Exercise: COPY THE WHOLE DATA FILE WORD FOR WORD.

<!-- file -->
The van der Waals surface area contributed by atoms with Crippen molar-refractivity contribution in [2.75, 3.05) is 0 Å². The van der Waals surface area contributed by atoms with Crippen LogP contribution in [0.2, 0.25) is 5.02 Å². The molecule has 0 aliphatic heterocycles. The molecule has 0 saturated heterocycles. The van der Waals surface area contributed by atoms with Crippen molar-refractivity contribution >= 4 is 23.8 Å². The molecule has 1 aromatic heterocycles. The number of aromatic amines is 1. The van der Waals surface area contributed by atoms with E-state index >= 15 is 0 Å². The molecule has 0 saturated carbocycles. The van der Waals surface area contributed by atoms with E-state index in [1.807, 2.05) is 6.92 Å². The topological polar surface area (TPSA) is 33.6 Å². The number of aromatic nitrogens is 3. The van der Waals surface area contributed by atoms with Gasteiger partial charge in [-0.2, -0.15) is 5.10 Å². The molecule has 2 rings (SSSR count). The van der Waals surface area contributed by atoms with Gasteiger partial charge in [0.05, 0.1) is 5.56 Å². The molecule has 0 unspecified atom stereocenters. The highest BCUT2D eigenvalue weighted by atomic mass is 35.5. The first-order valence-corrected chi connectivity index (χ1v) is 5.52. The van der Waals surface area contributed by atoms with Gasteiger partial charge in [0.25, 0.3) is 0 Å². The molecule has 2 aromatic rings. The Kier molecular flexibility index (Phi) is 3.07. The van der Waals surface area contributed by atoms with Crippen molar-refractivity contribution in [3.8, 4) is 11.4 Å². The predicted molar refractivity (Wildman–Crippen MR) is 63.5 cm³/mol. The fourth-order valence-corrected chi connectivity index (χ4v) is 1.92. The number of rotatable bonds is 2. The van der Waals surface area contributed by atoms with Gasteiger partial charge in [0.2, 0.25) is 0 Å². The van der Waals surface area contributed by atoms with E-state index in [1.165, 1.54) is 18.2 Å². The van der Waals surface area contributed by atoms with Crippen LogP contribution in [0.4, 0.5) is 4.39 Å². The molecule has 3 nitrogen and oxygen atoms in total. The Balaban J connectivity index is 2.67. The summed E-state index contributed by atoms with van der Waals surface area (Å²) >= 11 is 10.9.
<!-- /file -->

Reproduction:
The van der Waals surface area contributed by atoms with Crippen molar-refractivity contribution in [2.75, 3.05) is 0 Å². The van der Waals surface area contributed by atoms with Crippen LogP contribution in [0.2, 0.25) is 5.02 Å². The molecule has 0 aliphatic heterocycles. The molecule has 0 saturated heterocycles. The van der Waals surface area contributed by atoms with Crippen molar-refractivity contribution >= 4 is 23.8 Å². The molecule has 1 aromatic heterocycles. The number of aromatic amines is 1. The van der Waals surface area contributed by atoms with E-state index >= 15 is 0 Å². The molecule has 0 saturated carbocycles. The van der Waals surface area contributed by atoms with E-state index in [1.807, 2.05) is 6.92 Å². The topological polar surface area (TPSA) is 33.6 Å². The number of aromatic nitrogens is 3. The van der Waals surface area contributed by atoms with Gasteiger partial charge in [-0.2, -0.15) is 5.10 Å². The molecule has 2 rings (SSSR count). The van der Waals surface area contributed by atoms with Gasteiger partial charge in [0.05, 0.1) is 5.56 Å². The molecule has 0 unspecified atom stereocenters. The highest BCUT2D eigenvalue weighted by atomic mass is 35.5. The first-order valence-corrected chi connectivity index (χ1v) is 5.52. The van der Waals surface area contributed by atoms with Gasteiger partial charge in [0.25, 0.3) is 0 Å². The molecule has 2 aromatic rings. The Kier molecular flexibility index (Phi) is 3.07. The van der Waals surface area contributed by atoms with Crippen molar-refractivity contribution in [3.8, 4) is 11.4 Å². The predicted molar refractivity (Wildman–Crippen MR) is 63.5 cm³/mol. The fourth-order valence-corrected chi connectivity index (χ4v) is 1.92. The number of rotatable bonds is 2. The van der Waals surface area contributed by atoms with Gasteiger partial charge in [0.2, 0.25) is 0 Å². The van der Waals surface area contributed by atoms with E-state index in [1.165, 1.54) is 18.2 Å². The van der Waals surface area contributed by atoms with Crippen LogP contribution in [0.4, 0.5) is 4.39 Å². The molecule has 3 nitrogen and oxygen atoms in total. The Balaban J connectivity index is 2.67. The summed E-state index contributed by atoms with van der Waals surface area (Å²) >= 11 is 10.9.